PICKENS — A new program is being implemented at the Pickens County Detention Center giving both inmates and some lucky pups a new “leash” on life.
Drew Sisco, director of the Detention Center and The Pickens County SPCA, said inmates who work at the shelter will begin fostering dogs at the prison.
“We’ve begun talks with some trainers to try to develop a program for inmates to take some of these animals back to the (prison) facility and rehabilitate,” said Sisco. “I’ve written the policy for it, but there’s some things I still need to liability wise.”
Sisco said he was hoping to get the program underway by the end of the month.
“It looks like we’re going to do six to eight weeks behavioral management and try to teach basic obedience and then adopt animals out,” he said.
The plan, Sisco said, was to start small — four or five animals — and build their way up but a “test case” is already underway with a German Shephard named Sam.
According to a worker at the shelter, Sam, who is a year old, was brought in as a stray and had been abused so badly he would “cringe at the wind.”
His handler, an inmate at the detention center, is slowly helping to bring him around.
According to the organization Paws4Prison, programs such as the one Sisco is piloting benefits not only the dogs but has been shown to have a positive impact on the inmates as well.
Reports show inmates who are involved with dog fostering and training are more disciplined in their daily lives, more compassionate, caring, loving, patient, and tolerant of others.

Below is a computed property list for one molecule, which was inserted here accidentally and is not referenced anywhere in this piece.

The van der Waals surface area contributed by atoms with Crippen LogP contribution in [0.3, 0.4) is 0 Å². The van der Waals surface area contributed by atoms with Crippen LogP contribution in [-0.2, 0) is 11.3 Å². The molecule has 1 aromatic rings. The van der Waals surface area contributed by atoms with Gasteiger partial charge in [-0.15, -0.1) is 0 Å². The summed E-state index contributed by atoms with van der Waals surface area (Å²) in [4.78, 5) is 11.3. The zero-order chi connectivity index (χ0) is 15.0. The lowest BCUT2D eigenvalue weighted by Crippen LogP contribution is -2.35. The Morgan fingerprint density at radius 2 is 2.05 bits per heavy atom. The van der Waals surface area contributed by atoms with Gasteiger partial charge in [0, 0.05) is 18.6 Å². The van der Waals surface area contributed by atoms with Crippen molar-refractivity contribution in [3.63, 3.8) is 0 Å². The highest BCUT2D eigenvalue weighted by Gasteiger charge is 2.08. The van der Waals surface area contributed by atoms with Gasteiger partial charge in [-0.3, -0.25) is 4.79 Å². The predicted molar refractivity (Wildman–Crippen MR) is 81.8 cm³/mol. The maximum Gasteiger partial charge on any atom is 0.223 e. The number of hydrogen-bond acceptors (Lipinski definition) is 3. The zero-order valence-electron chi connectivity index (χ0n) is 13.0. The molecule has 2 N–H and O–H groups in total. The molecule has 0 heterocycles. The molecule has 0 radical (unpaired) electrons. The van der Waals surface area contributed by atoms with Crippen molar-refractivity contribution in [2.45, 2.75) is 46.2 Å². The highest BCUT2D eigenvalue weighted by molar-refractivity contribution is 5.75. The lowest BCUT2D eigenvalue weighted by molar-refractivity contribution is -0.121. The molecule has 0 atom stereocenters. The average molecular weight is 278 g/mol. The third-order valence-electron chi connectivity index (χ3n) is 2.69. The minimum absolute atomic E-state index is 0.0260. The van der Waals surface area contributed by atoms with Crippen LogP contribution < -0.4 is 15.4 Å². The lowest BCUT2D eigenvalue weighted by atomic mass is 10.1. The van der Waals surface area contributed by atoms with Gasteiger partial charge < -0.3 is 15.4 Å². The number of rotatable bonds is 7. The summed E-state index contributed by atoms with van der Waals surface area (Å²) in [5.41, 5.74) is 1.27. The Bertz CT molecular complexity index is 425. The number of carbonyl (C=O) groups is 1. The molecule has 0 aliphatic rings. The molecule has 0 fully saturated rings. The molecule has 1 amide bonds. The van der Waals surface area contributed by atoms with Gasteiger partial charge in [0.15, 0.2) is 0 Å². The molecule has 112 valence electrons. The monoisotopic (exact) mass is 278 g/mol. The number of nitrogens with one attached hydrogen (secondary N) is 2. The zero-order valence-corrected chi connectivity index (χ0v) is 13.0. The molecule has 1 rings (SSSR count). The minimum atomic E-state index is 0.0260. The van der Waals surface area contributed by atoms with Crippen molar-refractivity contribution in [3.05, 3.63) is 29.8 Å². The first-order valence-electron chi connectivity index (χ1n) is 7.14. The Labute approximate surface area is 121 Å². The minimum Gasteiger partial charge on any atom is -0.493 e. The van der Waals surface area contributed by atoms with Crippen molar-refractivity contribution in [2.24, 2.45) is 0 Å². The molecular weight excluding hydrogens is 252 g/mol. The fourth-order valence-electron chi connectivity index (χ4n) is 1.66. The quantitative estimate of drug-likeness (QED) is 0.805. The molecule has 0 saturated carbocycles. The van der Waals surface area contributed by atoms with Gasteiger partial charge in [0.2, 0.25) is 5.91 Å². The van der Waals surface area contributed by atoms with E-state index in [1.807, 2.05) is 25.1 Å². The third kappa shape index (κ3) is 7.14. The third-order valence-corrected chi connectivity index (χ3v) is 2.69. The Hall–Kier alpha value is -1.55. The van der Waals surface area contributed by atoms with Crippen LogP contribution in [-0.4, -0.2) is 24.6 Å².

Additionally, inmates have been shown to increase their self motivation, become more team orientated and display leadership abilities by learning to be proactive instead of reactive.
Although the program is being utilized in states across the country, it would be the first of its kind here in Pickens County.
Sisco stated he hoped the program would increase adoption rates while at the same time being a positive experience for the inmates.
“We’re even looking into getting involved with a trainer that can provide certifications for the handlers,” he said. “That way, when they leave, they could even have a new line of work if they wanted.”
In addition to the prison dog program, officials at the shelter said they are also looking into making some changes aesthetically.
“Let’s be honest, you tell people the shelter is on Prison Camp Road, they’re immediately put off,” said Sisco. “And then when you get up there, it’s not clear what gates to go to … things like that. We’re looking into getting some signage or even something like painting some big paw prints on the road so we can just say ‘follow the paws.’”
Sisco said they were even considering asking County Council to change the name of the road to something a little more … friendly.
“Prison Camp Road really does sound bad,” he chuckled.
For more information on the Pickens County SPCA visit www.co.pickens.sc.us/AnimalControl.
Anna Ebert is a student at Edgewood Middle School in Ninety Six. She job shadowed managing editor Kasie Strickland as part of a school career day project.